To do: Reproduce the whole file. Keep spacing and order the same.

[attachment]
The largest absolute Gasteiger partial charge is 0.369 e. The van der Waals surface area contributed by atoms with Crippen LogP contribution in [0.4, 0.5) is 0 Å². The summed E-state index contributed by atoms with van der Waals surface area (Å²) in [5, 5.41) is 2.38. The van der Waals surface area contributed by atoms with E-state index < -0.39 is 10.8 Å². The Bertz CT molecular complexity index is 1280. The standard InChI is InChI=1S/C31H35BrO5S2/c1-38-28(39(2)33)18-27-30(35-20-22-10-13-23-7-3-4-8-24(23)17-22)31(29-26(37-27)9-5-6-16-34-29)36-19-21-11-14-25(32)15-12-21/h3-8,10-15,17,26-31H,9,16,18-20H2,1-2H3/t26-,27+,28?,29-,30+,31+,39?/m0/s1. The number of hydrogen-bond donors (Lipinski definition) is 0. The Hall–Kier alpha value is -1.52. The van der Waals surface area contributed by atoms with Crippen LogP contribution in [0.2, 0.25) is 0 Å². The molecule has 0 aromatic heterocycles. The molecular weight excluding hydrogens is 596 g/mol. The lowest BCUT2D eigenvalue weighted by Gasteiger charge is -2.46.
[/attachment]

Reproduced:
The largest absolute Gasteiger partial charge is 0.369 e. The van der Waals surface area contributed by atoms with Crippen LogP contribution in [0.4, 0.5) is 0 Å². The summed E-state index contributed by atoms with van der Waals surface area (Å²) in [5, 5.41) is 2.38. The van der Waals surface area contributed by atoms with E-state index < -0.39 is 10.8 Å². The Bertz CT molecular complexity index is 1280. The standard InChI is InChI=1S/C31H35BrO5S2/c1-38-28(39(2)33)18-27-30(35-20-22-10-13-23-7-3-4-8-24(23)17-22)31(29-26(37-27)9-5-6-16-34-29)36-19-21-11-14-25(32)15-12-21/h3-8,10-15,17,26-31H,9,16,18-20H2,1-2H3/t26-,27+,28?,29-,30+,31+,39?/m0/s1. The number of hydrogen-bond donors (Lipinski definition) is 0. The Hall–Kier alpha value is -1.52. The van der Waals surface area contributed by atoms with Crippen LogP contribution in [0.2, 0.25) is 0 Å². The molecule has 0 aromatic heterocycles. The molecular weight excluding hydrogens is 596 g/mol. The lowest BCUT2D eigenvalue weighted by Gasteiger charge is -2.46.